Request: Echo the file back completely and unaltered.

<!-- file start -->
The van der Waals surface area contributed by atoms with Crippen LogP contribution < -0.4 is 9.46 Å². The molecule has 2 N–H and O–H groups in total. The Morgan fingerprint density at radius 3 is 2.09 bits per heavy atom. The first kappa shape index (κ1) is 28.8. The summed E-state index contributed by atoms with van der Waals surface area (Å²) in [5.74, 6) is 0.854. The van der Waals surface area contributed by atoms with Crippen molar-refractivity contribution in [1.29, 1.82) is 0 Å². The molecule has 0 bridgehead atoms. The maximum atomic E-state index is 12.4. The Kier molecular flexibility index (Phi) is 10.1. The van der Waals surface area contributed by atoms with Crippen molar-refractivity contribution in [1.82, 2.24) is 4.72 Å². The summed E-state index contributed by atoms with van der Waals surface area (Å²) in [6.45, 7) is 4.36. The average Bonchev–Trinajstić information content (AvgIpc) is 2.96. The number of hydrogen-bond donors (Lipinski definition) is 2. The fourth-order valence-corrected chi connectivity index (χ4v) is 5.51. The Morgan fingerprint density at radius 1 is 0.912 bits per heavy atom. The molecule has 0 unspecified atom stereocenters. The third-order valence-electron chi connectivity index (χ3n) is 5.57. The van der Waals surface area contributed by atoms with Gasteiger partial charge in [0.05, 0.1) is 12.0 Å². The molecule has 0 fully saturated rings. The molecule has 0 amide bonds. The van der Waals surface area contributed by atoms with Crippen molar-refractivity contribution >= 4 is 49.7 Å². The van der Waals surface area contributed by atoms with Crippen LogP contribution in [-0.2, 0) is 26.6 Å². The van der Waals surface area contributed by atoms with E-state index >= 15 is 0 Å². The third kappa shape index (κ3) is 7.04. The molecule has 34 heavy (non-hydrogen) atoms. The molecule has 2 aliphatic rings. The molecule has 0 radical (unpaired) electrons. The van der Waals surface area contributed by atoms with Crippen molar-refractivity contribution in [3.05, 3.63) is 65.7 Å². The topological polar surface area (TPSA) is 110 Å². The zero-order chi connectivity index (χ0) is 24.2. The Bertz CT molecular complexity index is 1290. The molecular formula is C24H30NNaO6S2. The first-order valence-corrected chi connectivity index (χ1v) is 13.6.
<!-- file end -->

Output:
The van der Waals surface area contributed by atoms with Crippen LogP contribution < -0.4 is 9.46 Å². The molecule has 2 N–H and O–H groups in total. The Morgan fingerprint density at radius 3 is 2.09 bits per heavy atom. The first kappa shape index (κ1) is 28.8. The summed E-state index contributed by atoms with van der Waals surface area (Å²) in [5.74, 6) is 0.854. The van der Waals surface area contributed by atoms with Crippen molar-refractivity contribution in [1.29, 1.82) is 0 Å². The molecule has 0 bridgehead atoms. The maximum atomic E-state index is 12.4. The Kier molecular flexibility index (Phi) is 10.1. The van der Waals surface area contributed by atoms with Crippen molar-refractivity contribution in [1.82, 2.24) is 4.72 Å². The summed E-state index contributed by atoms with van der Waals surface area (Å²) in [6.45, 7) is 4.36. The average Bonchev–Trinajstić information content (AvgIpc) is 2.96. The number of hydrogen-bond donors (Lipinski definition) is 2. The fourth-order valence-corrected chi connectivity index (χ4v) is 5.51. The Morgan fingerprint density at radius 1 is 0.912 bits per heavy atom. The molecule has 0 unspecified atom stereocenters. The third-order valence-electron chi connectivity index (χ3n) is 5.57. The van der Waals surface area contributed by atoms with Gasteiger partial charge in [0.05, 0.1) is 12.0 Å². The molecule has 0 fully saturated rings. The molecule has 0 amide bonds. The van der Waals surface area contributed by atoms with Crippen molar-refractivity contribution >= 4 is 49.7 Å². The van der Waals surface area contributed by atoms with Crippen LogP contribution in [-0.2, 0) is 26.6 Å². The van der Waals surface area contributed by atoms with E-state index >= 15 is 0 Å². The third kappa shape index (κ3) is 7.04. The molecule has 34 heavy (non-hydrogen) atoms. The molecule has 2 aliphatic rings. The molecule has 0 radical (unpaired) electrons. The van der Waals surface area contributed by atoms with Crippen molar-refractivity contribution in [3.05, 3.63) is 65.7 Å². The topological polar surface area (TPSA) is 110 Å². The zero-order chi connectivity index (χ0) is 24.2. The Bertz CT molecular complexity index is 1290. The molecular formula is C24H30NNaO6S2. The first-order valence-corrected chi connectivity index (χ1v) is 13.6.